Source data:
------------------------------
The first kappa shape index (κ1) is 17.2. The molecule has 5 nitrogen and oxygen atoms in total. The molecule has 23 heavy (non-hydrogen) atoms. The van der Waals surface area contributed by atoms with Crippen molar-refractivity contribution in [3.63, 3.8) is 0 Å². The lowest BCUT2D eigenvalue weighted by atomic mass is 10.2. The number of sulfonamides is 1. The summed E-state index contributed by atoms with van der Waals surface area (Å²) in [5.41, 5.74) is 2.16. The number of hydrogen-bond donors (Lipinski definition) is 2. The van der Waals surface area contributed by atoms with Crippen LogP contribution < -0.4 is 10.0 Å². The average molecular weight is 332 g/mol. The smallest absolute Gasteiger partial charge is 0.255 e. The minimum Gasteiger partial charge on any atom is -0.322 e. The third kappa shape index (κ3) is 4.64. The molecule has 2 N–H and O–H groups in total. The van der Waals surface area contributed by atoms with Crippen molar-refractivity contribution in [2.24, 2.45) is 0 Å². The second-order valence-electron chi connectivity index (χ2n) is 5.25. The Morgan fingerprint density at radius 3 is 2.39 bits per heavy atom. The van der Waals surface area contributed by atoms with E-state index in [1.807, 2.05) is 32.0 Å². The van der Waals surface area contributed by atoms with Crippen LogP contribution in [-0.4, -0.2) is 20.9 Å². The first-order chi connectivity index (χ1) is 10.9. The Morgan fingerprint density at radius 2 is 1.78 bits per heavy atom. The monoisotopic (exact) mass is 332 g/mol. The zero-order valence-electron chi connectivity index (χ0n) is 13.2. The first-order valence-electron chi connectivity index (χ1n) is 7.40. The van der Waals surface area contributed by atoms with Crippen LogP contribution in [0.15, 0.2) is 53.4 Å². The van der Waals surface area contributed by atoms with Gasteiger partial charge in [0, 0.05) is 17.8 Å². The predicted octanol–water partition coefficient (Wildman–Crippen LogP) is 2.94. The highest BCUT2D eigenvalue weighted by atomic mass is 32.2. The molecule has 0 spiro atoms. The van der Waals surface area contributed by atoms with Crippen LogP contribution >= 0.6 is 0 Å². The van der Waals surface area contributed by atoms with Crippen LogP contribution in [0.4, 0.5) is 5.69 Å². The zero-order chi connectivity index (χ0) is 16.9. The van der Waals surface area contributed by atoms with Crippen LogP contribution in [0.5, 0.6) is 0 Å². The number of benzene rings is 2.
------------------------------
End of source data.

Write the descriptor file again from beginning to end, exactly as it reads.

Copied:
The first kappa shape index (κ1) is 17.2. The molecule has 5 nitrogen and oxygen atoms in total. The molecule has 23 heavy (non-hydrogen) atoms. The van der Waals surface area contributed by atoms with Crippen molar-refractivity contribution in [3.63, 3.8) is 0 Å². The lowest BCUT2D eigenvalue weighted by atomic mass is 10.2. The number of sulfonamides is 1. The summed E-state index contributed by atoms with van der Waals surface area (Å²) in [5.41, 5.74) is 2.16. The number of hydrogen-bond donors (Lipinski definition) is 2. The van der Waals surface area contributed by atoms with Crippen LogP contribution < -0.4 is 10.0 Å². The average molecular weight is 332 g/mol. The smallest absolute Gasteiger partial charge is 0.255 e. The minimum Gasteiger partial charge on any atom is -0.322 e. The third kappa shape index (κ3) is 4.64. The molecule has 2 N–H and O–H groups in total. The van der Waals surface area contributed by atoms with Crippen molar-refractivity contribution in [2.24, 2.45) is 0 Å². The second-order valence-electron chi connectivity index (χ2n) is 5.25. The Morgan fingerprint density at radius 3 is 2.39 bits per heavy atom. The van der Waals surface area contributed by atoms with E-state index in [1.807, 2.05) is 32.0 Å². The van der Waals surface area contributed by atoms with Crippen LogP contribution in [-0.4, -0.2) is 20.9 Å². The first-order chi connectivity index (χ1) is 10.9. The Morgan fingerprint density at radius 2 is 1.78 bits per heavy atom. The monoisotopic (exact) mass is 332 g/mol. The zero-order valence-electron chi connectivity index (χ0n) is 13.2. The first-order valence-electron chi connectivity index (χ1n) is 7.40. The van der Waals surface area contributed by atoms with Crippen LogP contribution in [0.15, 0.2) is 53.4 Å². The van der Waals surface area contributed by atoms with Gasteiger partial charge in [0, 0.05) is 17.8 Å². The predicted octanol–water partition coefficient (Wildman–Crippen LogP) is 2.94. The highest BCUT2D eigenvalue weighted by atomic mass is 32.2. The molecule has 0 spiro atoms. The van der Waals surface area contributed by atoms with Crippen LogP contribution >= 0.6 is 0 Å². The van der Waals surface area contributed by atoms with Crippen LogP contribution in [0.4, 0.5) is 5.69 Å². The zero-order chi connectivity index (χ0) is 16.9. The van der Waals surface area contributed by atoms with Crippen LogP contribution in [0.5, 0.6) is 0 Å². The number of benzene rings is 2.